Big Agnes Fly Creek HV UL2
Packaged weight: 2 lbs. 4 oz. (2P)
Floor area: 28 sq. ft.
Capacities: 1P, 2P
What we like: Truly ultralight at a competitive price.
What we don’t: One door/vestibule layout limits practicality; not suitable for very inclement weather.
See the Big Agnes Fly Creek HV UL2
In many ways, Big Agnes’ Fly Creek helped bring the ultralight movement to the mainstream. At under 2.5 pounds, it’s comparable to a bivy sack or hammock and stuffs down impressively small in a pack. Recently retooled with a solution-dyed fabric, streamlined pole clip system, steeper walls, and larger entryway, we put the latest version of the tent to the test in Colorado’s San Juans and Washington’s Cascade mountains. The verdict: while it’s still a leading UL design, the Fly Creek does come with notable compromises in interior space, storage, and weather protection. Below we break down the Fly Creek’s overall performance. To see how it stacks up to the competition, see our articles on the best backpacking tents and best ultralight tents.
Table of Contents
- Weight and Packed Size
- Livability and Interior Space
- Weather Protection
- Vestibules and Storage
- Set up and Take Down
- What We Like/What We Don't
- The Competition
Tents are one of the first pieces of gear backpackers look to in order to cut weight, and the Big Agnes Fly Creek HV UL2 Solution Dye delivers at just 2 pounds 4 ounces all in. In terms of competition, Big Agnes’ own Tiger Wall UL2 (2 lbs. 8 oz.), Nemo’s Hornet (2 lbs. 6 oz.), and REI’s Flash Air 2 (2 lbs. 8 oz) clock in slightly heavier, although all three feature two-door-and-vestibule layouts that add a great deal of convenience (the Fly Creek has just one door and vestibule). Nemo’s Hornet Elite (2 lbs. 1 oz.) is one of few ultralight models to undercut the Fly Creek, but the fabrics are concerningly thin, and the tent won’t hold up in truly rough conditions (plus, it’s much pricier at $500). Zpacks’ Duplex (1 lb. 3 oz.) is another popular option among thru-hikers, but its trekking pole-supported design isn’t as user-friendly, and you pay a steep premium ($649) for the Dyneema fabrics. All in all, the Fly Creek is a solid value for a proven UL design.
Lining up with its weight, the Fly Creek’s simplistic pole structure and thinner materials allow it to pack down to a relatively tidy shape that stuffs fairly easily into a pack. However, it’s worth noting that the latest Solution Dye model is larger than its predecessor, with a 6 x 19.5-inch shape that’s larger than much of its competition (the previous model measured 4 x 19 in.). For comparison, it’s bulkier than almost all of the aforementioned competitors, including the Big Agnes Tiger Wall (5.5 x 18), Nemo Hornet (5.5 x 19.5), REI Co-op Flash Air (7 x 16), and Nemo Hornet Elite (4.5 x 19). But to be fair, the Fly Creek still stuffs down to a pretty diminutive size, and most backpackers should have no issue finding room for it (you can always separate the pole bag from the rest of the tent to maximize space in your pack).
Without a doubt, one of the biggest compromises in choosing the Big Agnes Fly Creek HV UL2 is interior space. Put simply, the UL2 version is best used as a solo tent. You do get decent head room at 42 inches (2 in. more than its predecessor) due to the tilted hubbed pole above the door and steeper walls (hence the “HV,” or high-volume, in the name). However, the tapered shape means it can hardly fit two regular-width (20-in.) sleeping pads without some overlap (you’ll want a mummy-shaped pad), and the tapering at the foot end makes it nearly impossible to sleep head-to-toe with your tentmate. In the end, our take is that the Fly Creek is a solid setup for one (provided you sleep in the middle) but a pinched space for two adults.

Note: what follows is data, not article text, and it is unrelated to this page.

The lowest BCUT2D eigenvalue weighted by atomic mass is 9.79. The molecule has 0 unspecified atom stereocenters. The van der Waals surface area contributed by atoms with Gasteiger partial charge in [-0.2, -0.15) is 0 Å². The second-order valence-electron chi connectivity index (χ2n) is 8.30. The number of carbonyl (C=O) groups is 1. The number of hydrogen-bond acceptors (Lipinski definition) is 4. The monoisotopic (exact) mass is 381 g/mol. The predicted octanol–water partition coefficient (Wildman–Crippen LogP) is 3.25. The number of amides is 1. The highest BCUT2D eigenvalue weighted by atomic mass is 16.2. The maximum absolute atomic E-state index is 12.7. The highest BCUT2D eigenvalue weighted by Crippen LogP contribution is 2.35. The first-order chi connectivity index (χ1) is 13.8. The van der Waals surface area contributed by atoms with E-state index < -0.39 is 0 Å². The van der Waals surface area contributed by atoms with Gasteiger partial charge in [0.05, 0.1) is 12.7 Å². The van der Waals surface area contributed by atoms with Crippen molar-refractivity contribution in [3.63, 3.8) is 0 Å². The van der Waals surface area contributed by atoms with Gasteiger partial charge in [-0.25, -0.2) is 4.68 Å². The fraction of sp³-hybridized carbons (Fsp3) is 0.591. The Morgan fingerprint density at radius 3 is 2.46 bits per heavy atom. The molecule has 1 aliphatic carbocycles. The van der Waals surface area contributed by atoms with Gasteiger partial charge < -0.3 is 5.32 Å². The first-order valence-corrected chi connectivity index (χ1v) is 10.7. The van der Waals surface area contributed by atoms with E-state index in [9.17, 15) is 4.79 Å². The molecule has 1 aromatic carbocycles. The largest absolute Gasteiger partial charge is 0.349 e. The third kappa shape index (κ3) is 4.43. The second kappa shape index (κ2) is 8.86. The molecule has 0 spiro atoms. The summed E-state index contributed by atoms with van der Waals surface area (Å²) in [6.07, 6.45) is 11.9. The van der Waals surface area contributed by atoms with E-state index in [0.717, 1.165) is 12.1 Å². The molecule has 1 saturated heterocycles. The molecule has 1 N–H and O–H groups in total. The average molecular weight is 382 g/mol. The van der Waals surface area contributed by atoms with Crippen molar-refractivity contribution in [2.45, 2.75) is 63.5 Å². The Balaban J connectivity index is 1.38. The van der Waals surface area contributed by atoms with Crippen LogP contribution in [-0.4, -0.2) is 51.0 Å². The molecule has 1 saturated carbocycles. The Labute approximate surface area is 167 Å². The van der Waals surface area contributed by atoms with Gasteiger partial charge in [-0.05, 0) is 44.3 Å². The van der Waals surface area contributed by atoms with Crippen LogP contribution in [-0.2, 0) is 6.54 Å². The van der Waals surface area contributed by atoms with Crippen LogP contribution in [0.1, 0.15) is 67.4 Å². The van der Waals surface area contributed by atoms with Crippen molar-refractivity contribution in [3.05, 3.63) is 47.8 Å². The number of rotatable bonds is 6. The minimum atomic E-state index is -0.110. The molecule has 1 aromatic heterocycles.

Like many ultralight tents, the Fly Creek sacrifices a considerable amount of durability in order to keep weight low. The included DAC Featherlite poles aren’t as strong as heavier varieties, the 15-denier (D) rainfly is partially transparent, and the 20D floor certainly requires extra care (Big Agnes sells a footprint for $75, or you can go the budget route with a standard polypro ground cloth). But despite these compromises, it’s important to point out that the Fly Creek is pretty average in the UL market, and plenty of tents in the same weight class use even thinner fabrics, including REI’s Flash Air with a 15D floor and Nemo’s Elite line with 10D floors.
To really put the tent’s durability to the test, I took the Fly Creek into very windy conditions in Washington State’s Enchantments. At one point, a strong gust entered the partially unzipped vestibule, turned the tent into a sail, and snapped a pole in half (which then proceeded to puncture the fly). This likely wouldn’t have happened had I kept the vestibule fully closed, but a sturdier tent certainly would have held up better in the same weather. It's important to note that our experience with Big Agnes' customer service was excellent: they facilitated a repair of our pole (turnaround time was roughly 2 months) and provided instructions on how to patch the rain fly. From a sustainability standpoint, we really appreciate that they aim to repair rather than replace tent parts, which mitigates waste and needless shipping fees.